Tunisian Revolution: Has it passed by already?
AHU ÖZYURTIf you take a short trip to the birthplace of the Arab Spring you may hear the joke: “Has anyone seen the Revolution passing by here?” The joke carries a lot of ironies with it. Life on the streets of Tunis or in the resort towns of Sousse and Sidi Bou Said are hardly different now from two years ago. Yet, there seems to be a bit of a change in the air.
On a recent trip to Tunisia with a group of my colleagues, I had the chance to see firsthand how people there cherish their new found liberties. While walking on the Habib Bourgiba Boulevard on a Friday afternoon, I talked to a three young women. One wore a headscarf and spoke English, while the other two were dressed in French style of clothing and spoke, of course, French.
“I have not seen too much of a change,” said the one with the hijab. “We did the Revolution for the freedom of expression,” said the others. A guy on the corner of the street came and told me “gas prices are higher now, but at least we can complain about it.”
Rida Saidi, one of the prominent figures in the current coalition and the Vice Premier from An-Nahda, has served years in jail for that liberty. In his modest and Maghreb-style office, he told me why it was no surprise that the Arab Spring started in Tunis.
“It was a struggle for decades. It did not happen overnight. Nor was it a Facebook revolution,” Saidi said. “One thing we are proud of is [the fact that] no one can take this Revolution hostage as his own. Everyone sacrificed. Women, youth, workers, leftist, everyone [made sacrifices]. So when drafting the new Tunisian Constitution we are working altogether for our future.”
Dr. Muhammed Adil of the Turkish-Arab Strategy Institute, who also traveled with us, gave credit to ousted President Zeynel Abedin Ben-Ali. “If he had not gotten the message and left the country fast, we could have been in worse shape than Libya or Egypt,” said Adil. “But French and Ottoman influence is still very much alive here. The state structure was very solid and didn’t crumble. Wages were paid and daily business continued during the revolution.”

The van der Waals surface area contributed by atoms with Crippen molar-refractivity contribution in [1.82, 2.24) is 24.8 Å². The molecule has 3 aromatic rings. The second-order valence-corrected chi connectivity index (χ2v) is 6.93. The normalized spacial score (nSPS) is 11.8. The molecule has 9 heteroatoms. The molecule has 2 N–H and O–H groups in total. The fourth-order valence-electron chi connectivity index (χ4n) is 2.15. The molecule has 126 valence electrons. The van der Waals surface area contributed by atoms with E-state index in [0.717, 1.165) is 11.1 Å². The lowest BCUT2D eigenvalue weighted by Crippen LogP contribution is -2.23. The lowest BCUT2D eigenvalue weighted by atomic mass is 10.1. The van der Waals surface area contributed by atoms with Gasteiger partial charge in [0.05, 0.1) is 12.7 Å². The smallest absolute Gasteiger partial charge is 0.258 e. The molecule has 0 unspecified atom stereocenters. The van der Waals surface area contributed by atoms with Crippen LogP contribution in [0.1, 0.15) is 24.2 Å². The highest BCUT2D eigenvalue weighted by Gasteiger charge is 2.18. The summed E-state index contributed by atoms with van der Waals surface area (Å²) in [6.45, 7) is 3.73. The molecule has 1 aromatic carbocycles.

Not surprisingly, the rumor on the streets of Tunis is that Ben-Ali’s family has sought refuge in Saudi Arabia or Qatar these days.
But recent attacks against U.S. Embassies in North Africa, spurred because of the film “Innocence of Muslims,” created another debate. The current government in Tunis believes that the remnants of the old guard are still active on the streets of Maghreb. From Libya to Egypt they are the “usual suspects” of the Salafi rage that hit the U.S. and French Embassies.
So it was interesting to see the leader of An-Nahda Rashid Gannushi harshly criticizing the attacks and threatening to kick the Salafis out of the coalition if demonstrations continued.
Almost one third of Tunis’ GDP comes from tourism revenues. Most visitors are (or were) from Italy and France. If fundamentalism takes the Revolution hostage, Tunisians know that they will fall into the abyss of economic despair.
“To have a sound democracy,” said Saidi. “We know we have to have a very solid economy. Our relations with some European countries are much stronger than some [of our] Arab brothers and we would like to keep it like that.”